The Balkan migration route is a significant passageway for migrants and asylum seekers heading towards Central and Northern Europe. Countries in the region are seeing a significant resumption of refugee and migrant movements from the Middle East and Central Asia. How migration flows have changed from the 2015 crises? And which is the situation after what is happening in Afghanistan?

It is not just about migrants: it is about the whole person, about all people.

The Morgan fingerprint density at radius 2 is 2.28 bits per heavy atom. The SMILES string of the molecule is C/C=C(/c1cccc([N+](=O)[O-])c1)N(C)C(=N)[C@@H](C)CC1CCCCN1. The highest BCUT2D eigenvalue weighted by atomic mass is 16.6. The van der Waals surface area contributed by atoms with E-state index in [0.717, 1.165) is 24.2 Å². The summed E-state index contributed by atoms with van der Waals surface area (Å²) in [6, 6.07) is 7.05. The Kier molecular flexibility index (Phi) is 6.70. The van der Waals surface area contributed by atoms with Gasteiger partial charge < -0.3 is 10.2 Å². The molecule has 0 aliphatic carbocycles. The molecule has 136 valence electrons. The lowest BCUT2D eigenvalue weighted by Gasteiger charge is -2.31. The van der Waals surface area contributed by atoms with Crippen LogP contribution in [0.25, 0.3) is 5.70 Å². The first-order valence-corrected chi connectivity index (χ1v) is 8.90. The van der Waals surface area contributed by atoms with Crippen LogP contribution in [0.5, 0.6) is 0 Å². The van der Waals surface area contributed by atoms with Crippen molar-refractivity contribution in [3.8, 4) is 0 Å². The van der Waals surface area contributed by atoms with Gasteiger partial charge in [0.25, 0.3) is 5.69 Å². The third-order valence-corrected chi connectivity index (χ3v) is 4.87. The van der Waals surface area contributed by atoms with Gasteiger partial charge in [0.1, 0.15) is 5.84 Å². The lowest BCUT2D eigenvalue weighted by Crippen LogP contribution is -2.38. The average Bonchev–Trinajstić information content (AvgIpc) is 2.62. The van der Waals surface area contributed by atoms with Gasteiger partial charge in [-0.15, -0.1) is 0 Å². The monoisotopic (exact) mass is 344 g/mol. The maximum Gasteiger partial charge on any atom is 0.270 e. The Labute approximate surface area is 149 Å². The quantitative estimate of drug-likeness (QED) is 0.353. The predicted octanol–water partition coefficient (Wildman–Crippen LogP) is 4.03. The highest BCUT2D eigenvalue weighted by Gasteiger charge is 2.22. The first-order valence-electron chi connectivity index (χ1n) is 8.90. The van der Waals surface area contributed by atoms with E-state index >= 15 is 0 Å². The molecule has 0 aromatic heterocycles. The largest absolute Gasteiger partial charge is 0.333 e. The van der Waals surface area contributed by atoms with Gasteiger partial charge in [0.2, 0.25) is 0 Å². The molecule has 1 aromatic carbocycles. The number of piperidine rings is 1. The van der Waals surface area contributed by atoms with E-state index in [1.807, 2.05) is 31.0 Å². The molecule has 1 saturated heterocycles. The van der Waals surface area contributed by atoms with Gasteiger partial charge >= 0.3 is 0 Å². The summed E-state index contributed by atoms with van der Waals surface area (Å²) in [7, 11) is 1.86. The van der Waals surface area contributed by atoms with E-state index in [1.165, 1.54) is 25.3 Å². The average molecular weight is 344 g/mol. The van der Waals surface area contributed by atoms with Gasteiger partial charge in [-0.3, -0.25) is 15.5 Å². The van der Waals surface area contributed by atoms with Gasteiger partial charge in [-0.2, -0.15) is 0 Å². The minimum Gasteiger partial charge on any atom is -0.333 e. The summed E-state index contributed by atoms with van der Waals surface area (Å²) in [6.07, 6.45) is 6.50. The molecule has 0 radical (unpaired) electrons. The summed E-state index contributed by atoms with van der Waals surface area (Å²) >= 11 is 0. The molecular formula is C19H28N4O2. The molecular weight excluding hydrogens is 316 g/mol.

Over the years, the Balkans represented and still are a bridge between East and West. However, the migration crisis that affected the Balkans since the beginning of 2015, and still is in progress, is very different from all of the previous ones; starting from its scale, the way people are moving, abuse of their basic human rights where they often become victims of smuggling or trafficking in human beings, therefore it requires special attention. Some migratory movements are of a transitory nature, mainly to Montenegro, Bosnia and Herzegovina and Croatia towards their destination in EU countries in Northern Europe, while others have shown interest in staying in the territory.